But even these effects of elevation couldn’t dampen the growing elation.
For when we got close to the saddle in the ridge
before the last steeps
I sensed the potential for great views
and scrambled to be the first to get to the edge and peep
over the rim and down into that magnificent canyon
and out to the East as a prize for all this scramblin’.
I started running, as I’d declared I shouldn’t do,
but the reward was this wonderful view:
down 2,000 feet from the top of that waterfall slot, to the tarn, Dana Lake,
trapped in its own long-dead glacier's remains,
as indicated by terminal and lateral moraines.
It was totally clear to the bottom, tinted a martini blue.
Across the canyon,
and beyond the ancient, uplifted Dana Plateau,
you could see for hundreds of miles,
and the primordial landscape 8,000 feet below.
There were extinct volcano calderas
and Mono Lake’s own gray limpid pool.
You could see range after range across Nevada –
to travel that far would take days -
but still peaks would be sticking up out of Utah's desert haze.
The summit ridge lay still higher, and now the talus slope steeply inclined.
We wanted to get out before dark
so we set a specific turn-around time.
"Half an hour more -- a quarter to three" --
then we headed off climbing again,
probing for plates that wouldn’t dislodge and fall free.
Managing our energy at elevation through measured breathing,
lifting boots increasingly became more like knee heaving.
With perseverance and determination we kept moving higher,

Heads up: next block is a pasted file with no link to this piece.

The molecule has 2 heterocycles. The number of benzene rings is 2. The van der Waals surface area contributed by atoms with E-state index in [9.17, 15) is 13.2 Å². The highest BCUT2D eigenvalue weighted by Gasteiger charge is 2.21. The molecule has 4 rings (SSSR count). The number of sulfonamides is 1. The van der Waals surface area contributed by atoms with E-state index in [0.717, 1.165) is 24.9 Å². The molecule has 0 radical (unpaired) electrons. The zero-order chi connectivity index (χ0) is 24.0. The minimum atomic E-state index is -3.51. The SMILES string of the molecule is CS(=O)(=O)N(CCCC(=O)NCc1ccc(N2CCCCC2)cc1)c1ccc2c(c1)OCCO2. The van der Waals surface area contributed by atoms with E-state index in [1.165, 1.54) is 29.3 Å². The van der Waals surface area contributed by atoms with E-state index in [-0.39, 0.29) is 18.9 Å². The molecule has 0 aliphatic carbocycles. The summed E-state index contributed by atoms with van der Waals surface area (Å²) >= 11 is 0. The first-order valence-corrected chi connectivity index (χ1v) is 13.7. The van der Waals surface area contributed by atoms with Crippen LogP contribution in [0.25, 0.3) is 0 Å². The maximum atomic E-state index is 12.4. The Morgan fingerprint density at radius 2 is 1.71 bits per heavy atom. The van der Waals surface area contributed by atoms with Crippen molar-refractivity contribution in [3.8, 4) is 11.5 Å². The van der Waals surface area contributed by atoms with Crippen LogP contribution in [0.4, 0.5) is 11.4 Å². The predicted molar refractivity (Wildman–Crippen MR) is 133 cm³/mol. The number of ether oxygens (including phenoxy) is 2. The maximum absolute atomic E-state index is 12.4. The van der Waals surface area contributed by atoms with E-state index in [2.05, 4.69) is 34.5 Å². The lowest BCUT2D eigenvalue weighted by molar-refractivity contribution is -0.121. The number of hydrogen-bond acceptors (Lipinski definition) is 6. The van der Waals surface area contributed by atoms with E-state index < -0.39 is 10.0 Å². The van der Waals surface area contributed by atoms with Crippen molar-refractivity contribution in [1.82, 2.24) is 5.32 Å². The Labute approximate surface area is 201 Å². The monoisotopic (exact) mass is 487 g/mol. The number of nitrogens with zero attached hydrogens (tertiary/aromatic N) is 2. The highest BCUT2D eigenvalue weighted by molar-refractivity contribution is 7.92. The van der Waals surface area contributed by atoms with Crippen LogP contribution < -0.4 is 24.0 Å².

and though summiting was our main desire
I wasn’t going to get a headache, nor puke and stop,
nor expose myself to “mere pain” just to get to the top.
With 5 minutes left before our deadline, no one seemed about to reach the summit --
(though it would've seemed reasonable to get a headache or vomit) –
Doug called on the radio to encourage us higher,
but finally we declared that, due to time constraints and safety,
this was where we would wait for him --
and save enough energy and concentration to downclimb at night
if somebody fell on the boulders along this beautiful cliff rim.
The radio crackled back and he said “I understand.
But I’m going for the top anyway.”
He moved out, like a Marine, upward, faster and faster,
straight up the mountain, stepping long from plate to plate.
Like a robot or a cyborg, he seemed to accelerate.
His dark blue coat had disappeared into the black of the rocks.
But soon he had reappeared against a snowfield, then up out onto the shoulder on his way to the top.